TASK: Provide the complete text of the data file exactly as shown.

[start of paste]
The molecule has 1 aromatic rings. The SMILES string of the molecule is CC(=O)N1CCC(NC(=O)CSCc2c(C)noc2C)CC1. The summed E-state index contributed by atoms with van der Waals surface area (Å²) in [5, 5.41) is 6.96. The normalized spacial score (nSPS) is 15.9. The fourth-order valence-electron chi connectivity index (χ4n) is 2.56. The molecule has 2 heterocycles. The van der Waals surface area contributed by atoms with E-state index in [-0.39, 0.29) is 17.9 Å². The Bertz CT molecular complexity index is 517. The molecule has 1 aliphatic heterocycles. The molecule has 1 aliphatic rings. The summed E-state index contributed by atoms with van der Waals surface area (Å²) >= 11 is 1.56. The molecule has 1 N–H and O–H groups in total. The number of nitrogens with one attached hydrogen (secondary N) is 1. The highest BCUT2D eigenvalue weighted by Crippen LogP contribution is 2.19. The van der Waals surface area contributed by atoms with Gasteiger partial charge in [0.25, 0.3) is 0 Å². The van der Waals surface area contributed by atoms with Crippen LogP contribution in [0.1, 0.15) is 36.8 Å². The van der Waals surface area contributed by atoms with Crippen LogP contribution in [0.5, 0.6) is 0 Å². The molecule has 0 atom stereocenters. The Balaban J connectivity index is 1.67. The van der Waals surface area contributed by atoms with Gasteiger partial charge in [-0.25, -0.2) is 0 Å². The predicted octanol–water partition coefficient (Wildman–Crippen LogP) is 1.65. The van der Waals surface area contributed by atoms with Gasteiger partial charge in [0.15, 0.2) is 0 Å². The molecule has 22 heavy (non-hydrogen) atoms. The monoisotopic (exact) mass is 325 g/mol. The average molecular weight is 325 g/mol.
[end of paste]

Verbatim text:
The molecule has 1 aromatic rings. The SMILES string of the molecule is CC(=O)N1CCC(NC(=O)CSCc2c(C)noc2C)CC1. The summed E-state index contributed by atoms with van der Waals surface area (Å²) in [5, 5.41) is 6.96. The normalized spacial score (nSPS) is 15.9. The fourth-order valence-electron chi connectivity index (χ4n) is 2.56. The molecule has 2 heterocycles. The van der Waals surface area contributed by atoms with E-state index in [-0.39, 0.29) is 17.9 Å². The Bertz CT molecular complexity index is 517. The molecule has 1 aliphatic heterocycles. The molecule has 1 aliphatic rings. The summed E-state index contributed by atoms with van der Waals surface area (Å²) >= 11 is 1.56. The molecule has 1 N–H and O–H groups in total. The number of nitrogens with one attached hydrogen (secondary N) is 1. The highest BCUT2D eigenvalue weighted by Crippen LogP contribution is 2.19. The van der Waals surface area contributed by atoms with Gasteiger partial charge in [0.25, 0.3) is 0 Å². The van der Waals surface area contributed by atoms with Crippen LogP contribution in [0.1, 0.15) is 36.8 Å². The van der Waals surface area contributed by atoms with Crippen LogP contribution in [0.5, 0.6) is 0 Å². The molecule has 0 atom stereocenters. The Balaban J connectivity index is 1.67. The van der Waals surface area contributed by atoms with Gasteiger partial charge in [-0.25, -0.2) is 0 Å². The predicted octanol–water partition coefficient (Wildman–Crippen LogP) is 1.65. The van der Waals surface area contributed by atoms with Gasteiger partial charge in [0.15, 0.2) is 0 Å². The molecule has 22 heavy (non-hydrogen) atoms. The monoisotopic (exact) mass is 325 g/mol. The average molecular weight is 325 g/mol.